Note: This review contains harsh language. Reader discretion advised.
Many years ago, a producer named Henry G. Saperstein announced plans to co-produce with the Japanese a movie called Godzilla vs. the Devil. That picture was never made, but the idea of Godzilla kicking Satan's ass was oddly appealing, though maybe insurmountably difficult to actually pull off as a movie. Depending on one's taste, End of Days (1999) has much the same dopey allure: movie icon Arnold Schwarzenegger, locked and loaded, armed to the teeth in a fight to the finish with the trash-talking Devil himself.
It's like one of the goofy pitches made in Robert Altman's The Player: The Omen meets The Terminator, Arnold in a high-concept action-horror movie, his first film in two years as it turned out, and not long before he became governor of Ca-lee-pho-nee-a. Not surprisingly, the movie got mixed to very negative reviews - but this reviewer found it highly entertaining in spite (or perhaps precisely because) of its wild jumble of movie genres. It's rife with plot holes and (given Schwarzenegger's established screen persona) absurd scenes, yet it's also extremely well produced, imaginative, and at times pretty clever.
Universal's Blu-ray shows the film off to best advantage. Director-cinematographer Peter Hyams' visual style, with his fondness for very dark, noirish-type photography, isn't really suited to VHS (or, for that matter, on drive-in screens, the few that still exist) but is a feast for the eyes on Blu-ray. The disc looks and sounds quite spectacular. The only notable extra is his commentary track, which gets off to a slow start but gets progressively interesting.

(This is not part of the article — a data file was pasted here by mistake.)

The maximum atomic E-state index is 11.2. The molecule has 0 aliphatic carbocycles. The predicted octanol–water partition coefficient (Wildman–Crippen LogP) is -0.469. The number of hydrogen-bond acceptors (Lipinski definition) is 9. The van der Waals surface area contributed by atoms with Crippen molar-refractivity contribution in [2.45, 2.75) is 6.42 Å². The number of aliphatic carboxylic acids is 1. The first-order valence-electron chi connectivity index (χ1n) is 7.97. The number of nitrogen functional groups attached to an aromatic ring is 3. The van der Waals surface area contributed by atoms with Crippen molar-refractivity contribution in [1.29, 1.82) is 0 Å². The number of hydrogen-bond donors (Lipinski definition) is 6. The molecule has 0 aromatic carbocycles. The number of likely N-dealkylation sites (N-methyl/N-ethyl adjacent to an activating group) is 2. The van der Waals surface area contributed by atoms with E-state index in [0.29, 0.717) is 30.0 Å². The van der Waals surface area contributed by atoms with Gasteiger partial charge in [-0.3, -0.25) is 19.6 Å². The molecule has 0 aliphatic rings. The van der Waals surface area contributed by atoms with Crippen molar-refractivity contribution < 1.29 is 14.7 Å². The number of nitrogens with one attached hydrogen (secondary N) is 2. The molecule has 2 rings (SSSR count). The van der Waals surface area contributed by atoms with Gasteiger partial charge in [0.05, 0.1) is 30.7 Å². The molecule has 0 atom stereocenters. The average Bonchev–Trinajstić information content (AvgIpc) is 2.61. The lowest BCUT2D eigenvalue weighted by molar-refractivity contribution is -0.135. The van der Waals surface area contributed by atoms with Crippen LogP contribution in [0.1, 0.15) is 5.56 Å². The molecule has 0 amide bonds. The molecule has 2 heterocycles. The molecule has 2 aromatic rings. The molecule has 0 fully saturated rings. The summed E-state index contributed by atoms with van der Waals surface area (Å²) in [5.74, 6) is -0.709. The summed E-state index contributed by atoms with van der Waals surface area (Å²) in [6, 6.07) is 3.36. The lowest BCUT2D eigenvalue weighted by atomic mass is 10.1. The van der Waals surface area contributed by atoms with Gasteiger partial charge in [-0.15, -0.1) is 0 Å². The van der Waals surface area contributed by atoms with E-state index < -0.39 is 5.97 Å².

In 1979 a baby, Christine, is born in New York City, innocently unaware that it's the predestined bride of Satan. Meanwhile, at the Vatican, the Pope rejects proposals by various cardinals to have the infant killed, instead sending a priest on a mission to protect her. Twenty years later, in December 1999, Satan emerges from the sewers below Manhattan, taking over the body of a darkly handsome Wall Street banker (Gabriel Byrne), who's soon up to all manner of mischief.
Meanwhile, despondent ex-cop Jericho Cane (Schwarzenegger, of course - who else would have a movie-movie name like that?), suicidal since the murder of his wife and daughter some years before, is assigned by his private security firm to protect the banker, actually now Satan (though billed in the credits as "The Man"), who almost immediately comes under sniper fire from the Vatican-dispatched priest. Cane and his wise-cracking partner, Chicago (Kevin Pollack), do some snooping around and find lots of weird goings-on.
The collared shooter lives in a hovel similar to mad priest Patrick Troughton's Bible-papered digs in The Omen. Cane and Chicago later stumble upon a church where the priest there (Rod Steiger, two decades after The Amityville Horror) has a mysterious high-tech lair like something out of 24, with crosses. And later still they find the adult Christine (Robin Tunney), now living in a large house run by her Satan-worshiping protectors, including Miriam Margolyes, very sinister, and cult fave Udo Kier.
On its own terms, End of Days must be considered a success. I guess if you're expecting Milton's Paradise Lost you may be disappointed, but that's like walking into a Bowery Boys movie and expecting George Bernard Shaw. It's an Arnold Schwarzenegger roller coaster ride of a movie, and on those terms the film is an unqualified success. Impressively staged action scenes abound: the chase for the sniper-priest on the rooftops of Manhattan (actually, most of the footage is downtown L.A., near many of the same streets used in Blade Runner) delivers the goods, for instance. Later, the film is a lot like Terminator 2, with Arnold trying to protect a young woman from the clutches of an essentially indestructible monster.